Hyrule Warriors: Age of Calamity Combat Guide or: How to Kick Ass in Musou Games

You still won't be able to pursue Lu Bu, by the way

Thanks to its connection to The Legend of Zelda: Breath of the Wild, I’ve seen a lot of people jumping into Musou for the first time with Hyrule Warriors: Age of Calamity. Sometimes it’s reluctant, but the allure of new lore for such a beloved game is hard to resist. I don’t need any convincing personally, as I’ve been a fan of these games since Dynasty Warriors 3 on the PlayStation 2. I’ve always supported Omega Force’s efforts, even when the occasional misstep happens. Age of Calamity seems like a rare opportunity to get into the nuts and bolts, and show the people why I love what’s under the Musou hood.

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When it comes to mastering Musou gameplay, there are a few pillars holding everything up. What those pillars are can vary from game to game, but you can usually count on some universal applications. It’s also important to note that your experience with a Musou game will vary significantly based on your own natural inclination to explore systems, and your difficulty choice. Basically, if you play on easy and just mash buttons, you won’t be having a good time.

Combo Finishers


If you’re familiar with Musou, you know the basic combat follows the light to heavy finisher model. You typically press light attack x number of times, then hit strong attack to end your string with a big move. Typically, the more you play the more options you’ll get. In most cases, you can expect the following to be true: 

  • One light, heavy – this one will vary based on character, but you’ll typically find launchers here. If you want to initiate air combat this is the fastest way. Some characters will just have a beefy attack instead, typically good for snagging quick KOs from basic mobs without stopping your momentum.
  • Two light, heavy – Two hits almost always is a single unit-focused attack. This is where grab-like moves live, and they’re particularly useful when you’re up against an Officer unit. Can also be a traversal-style move, like Link’s shield surf.
  • Three light, heavy – Nine times out of ten this is gonna be your crowd clearer. If you’re trying to take over an outpost or just trying to rack up K.O.s, this move will be your best friend.
  • Beyond – As you level your characters up or engage with your game’s progression systems, you’ll be able to go further with your combos. Heavy combo finishers from then on tend to have more individualized properties, the most common probably being multi-hit flourishes that are harder to use efficiently, but do tons more damage. In some games you can even get multiple heavy presses, which often have similar properties to the first hit. 

Extending Your Combos


Hitting heavy attack generally means a “finisher,” but it doesn’t mean your combo is finished unless you want it to be. Depending on the game you’re playing there’s usually a way you can cancel whatever you’re doing and start over without losing things like juggles or your combo number. In Age of Calamity, for example, the “jump” button is a little dash you can use to rip yourself out of whatever animation you’re in and follow it up however you want.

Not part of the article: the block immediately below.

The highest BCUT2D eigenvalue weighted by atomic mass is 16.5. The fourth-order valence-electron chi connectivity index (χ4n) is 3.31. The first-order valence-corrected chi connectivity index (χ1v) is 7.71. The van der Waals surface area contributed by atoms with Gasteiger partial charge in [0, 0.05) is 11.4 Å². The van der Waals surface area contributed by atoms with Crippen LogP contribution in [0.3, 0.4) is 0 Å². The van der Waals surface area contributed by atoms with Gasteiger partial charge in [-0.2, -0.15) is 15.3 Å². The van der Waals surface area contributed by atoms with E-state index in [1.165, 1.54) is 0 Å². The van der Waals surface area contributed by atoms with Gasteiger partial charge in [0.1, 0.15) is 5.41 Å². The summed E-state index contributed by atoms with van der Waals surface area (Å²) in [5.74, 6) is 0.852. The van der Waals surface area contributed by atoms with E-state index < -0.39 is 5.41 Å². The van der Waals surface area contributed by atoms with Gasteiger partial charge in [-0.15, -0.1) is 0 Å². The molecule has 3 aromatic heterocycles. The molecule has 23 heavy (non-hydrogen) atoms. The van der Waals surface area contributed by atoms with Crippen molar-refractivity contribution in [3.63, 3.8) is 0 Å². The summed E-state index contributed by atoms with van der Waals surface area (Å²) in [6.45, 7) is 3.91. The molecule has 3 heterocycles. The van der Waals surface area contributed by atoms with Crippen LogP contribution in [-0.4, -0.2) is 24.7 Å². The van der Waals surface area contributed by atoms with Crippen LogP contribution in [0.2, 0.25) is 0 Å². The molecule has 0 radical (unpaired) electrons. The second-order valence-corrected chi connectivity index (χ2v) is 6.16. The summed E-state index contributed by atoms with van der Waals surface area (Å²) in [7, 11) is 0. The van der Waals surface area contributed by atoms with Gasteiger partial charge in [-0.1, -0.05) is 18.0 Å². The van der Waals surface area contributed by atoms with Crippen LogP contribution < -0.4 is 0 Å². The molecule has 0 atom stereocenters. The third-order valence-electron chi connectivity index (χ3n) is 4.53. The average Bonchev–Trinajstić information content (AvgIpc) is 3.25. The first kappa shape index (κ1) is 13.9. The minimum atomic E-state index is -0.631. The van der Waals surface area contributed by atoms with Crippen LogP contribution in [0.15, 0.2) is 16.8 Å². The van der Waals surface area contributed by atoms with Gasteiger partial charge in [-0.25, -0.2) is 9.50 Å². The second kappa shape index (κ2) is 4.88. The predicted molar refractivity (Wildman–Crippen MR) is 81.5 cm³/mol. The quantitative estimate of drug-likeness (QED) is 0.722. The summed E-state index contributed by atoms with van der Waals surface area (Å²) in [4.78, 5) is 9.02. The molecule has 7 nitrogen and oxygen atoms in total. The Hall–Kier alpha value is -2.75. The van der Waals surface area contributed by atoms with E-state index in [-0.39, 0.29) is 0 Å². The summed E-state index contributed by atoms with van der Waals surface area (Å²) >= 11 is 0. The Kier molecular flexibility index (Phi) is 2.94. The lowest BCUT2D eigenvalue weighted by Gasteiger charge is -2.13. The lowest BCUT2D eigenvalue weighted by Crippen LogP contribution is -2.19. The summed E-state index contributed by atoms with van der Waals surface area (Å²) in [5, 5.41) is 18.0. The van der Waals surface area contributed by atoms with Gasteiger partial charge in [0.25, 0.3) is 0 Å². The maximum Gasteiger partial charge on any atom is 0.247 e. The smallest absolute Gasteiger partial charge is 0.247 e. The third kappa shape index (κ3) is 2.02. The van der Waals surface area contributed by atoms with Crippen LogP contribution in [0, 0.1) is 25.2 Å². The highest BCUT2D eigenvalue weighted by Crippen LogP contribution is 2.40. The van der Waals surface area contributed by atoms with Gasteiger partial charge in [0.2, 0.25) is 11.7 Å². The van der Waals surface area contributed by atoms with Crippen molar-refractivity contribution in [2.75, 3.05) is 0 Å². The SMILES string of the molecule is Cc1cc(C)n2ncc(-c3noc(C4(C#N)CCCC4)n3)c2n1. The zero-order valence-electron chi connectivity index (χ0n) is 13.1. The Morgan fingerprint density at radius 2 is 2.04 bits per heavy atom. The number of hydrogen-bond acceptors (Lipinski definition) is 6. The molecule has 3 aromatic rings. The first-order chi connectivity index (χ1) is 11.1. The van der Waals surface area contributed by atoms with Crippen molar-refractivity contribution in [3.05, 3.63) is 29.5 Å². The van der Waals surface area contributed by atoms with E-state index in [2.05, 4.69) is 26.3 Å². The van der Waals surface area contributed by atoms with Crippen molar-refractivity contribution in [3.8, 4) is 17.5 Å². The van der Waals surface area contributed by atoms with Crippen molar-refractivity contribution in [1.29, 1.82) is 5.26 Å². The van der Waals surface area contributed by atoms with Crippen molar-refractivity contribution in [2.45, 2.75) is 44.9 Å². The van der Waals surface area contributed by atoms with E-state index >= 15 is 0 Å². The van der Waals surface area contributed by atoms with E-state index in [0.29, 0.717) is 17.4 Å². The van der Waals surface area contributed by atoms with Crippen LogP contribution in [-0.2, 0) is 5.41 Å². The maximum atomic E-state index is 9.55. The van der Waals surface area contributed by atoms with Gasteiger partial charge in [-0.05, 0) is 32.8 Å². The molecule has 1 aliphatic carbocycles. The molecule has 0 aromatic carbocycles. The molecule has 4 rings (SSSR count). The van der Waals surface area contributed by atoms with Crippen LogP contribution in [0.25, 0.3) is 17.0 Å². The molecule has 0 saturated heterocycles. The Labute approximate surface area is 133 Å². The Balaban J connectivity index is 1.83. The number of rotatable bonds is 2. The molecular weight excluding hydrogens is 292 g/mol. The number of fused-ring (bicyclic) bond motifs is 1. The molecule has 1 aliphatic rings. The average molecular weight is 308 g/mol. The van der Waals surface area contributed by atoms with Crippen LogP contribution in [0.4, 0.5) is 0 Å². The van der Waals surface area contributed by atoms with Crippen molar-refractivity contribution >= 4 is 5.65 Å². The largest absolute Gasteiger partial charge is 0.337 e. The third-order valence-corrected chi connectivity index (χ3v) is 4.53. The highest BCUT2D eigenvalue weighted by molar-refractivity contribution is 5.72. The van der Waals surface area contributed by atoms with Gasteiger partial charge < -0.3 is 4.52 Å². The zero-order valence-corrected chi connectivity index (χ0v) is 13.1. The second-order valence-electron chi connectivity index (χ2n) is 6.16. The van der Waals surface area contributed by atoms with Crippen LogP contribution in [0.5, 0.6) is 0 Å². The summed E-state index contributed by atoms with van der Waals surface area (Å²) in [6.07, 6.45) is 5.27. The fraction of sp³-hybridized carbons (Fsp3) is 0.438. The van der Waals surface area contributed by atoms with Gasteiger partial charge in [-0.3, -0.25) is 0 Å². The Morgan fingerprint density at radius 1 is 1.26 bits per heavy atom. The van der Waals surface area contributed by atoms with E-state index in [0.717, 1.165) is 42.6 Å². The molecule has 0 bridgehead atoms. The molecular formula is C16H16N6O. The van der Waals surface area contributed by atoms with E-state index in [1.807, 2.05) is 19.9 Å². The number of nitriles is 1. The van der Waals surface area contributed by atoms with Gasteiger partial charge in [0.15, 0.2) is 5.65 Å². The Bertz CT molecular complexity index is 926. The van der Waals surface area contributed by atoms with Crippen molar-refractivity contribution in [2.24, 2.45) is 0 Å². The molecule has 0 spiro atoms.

Depending on your finisher, it’s also possible to just run up and continue your assault on your target without them getting the opportunity to defend. This applies to officers and bosses, natch. It can be tough to juggle without a cancel, but depending on what finisher you used you’ll have time to start a new combo while your enemy is on the ground. 

Musou games also have special techniques, such as putting your character into a different kind of state, or those big moves that make the camera swing around dramatically. These are also cancel friendly, meaning once you hit that heavy button you can interrupt that move at any point with a special. Once you get the animations and timings down, you can make the most of cancel properties, transitioning from the last possible hit of one move to the next. In Age of Calamity in particular, this is a crucial part of the loop as officer enemies are much more powerful and sturdy compared to pretty much any other Musou. It’s also important to not worry about “wasting” any meters you have, as those things fill up fast.

This last combo extending tip is super game-oriented, with most games not really supporting this. But in something like Warriors Orochi 4, you can select a team of characters rather than just one. And because of that you can swap which character you’re controlling, and not just on the battlefield. So when you swap characters in the middle of a combo, it’s similar to the dash move in that it interrupts and extends combos. It’s rad, but very much a can or can’t kind of thing.



Wait, there’s defense in these games?? Yep, that’s right. As you may expect this isn’t as relevant depending on the circumstance, but there are important defensive aspects in Musou. First, if you do need to back off, the left bumper typically serves as both a block and camera reset. This is an actual frontal block, so attacks from behind will still hit you. Blocking is more important on higher difficulty of course, as Officer units give you more trouble.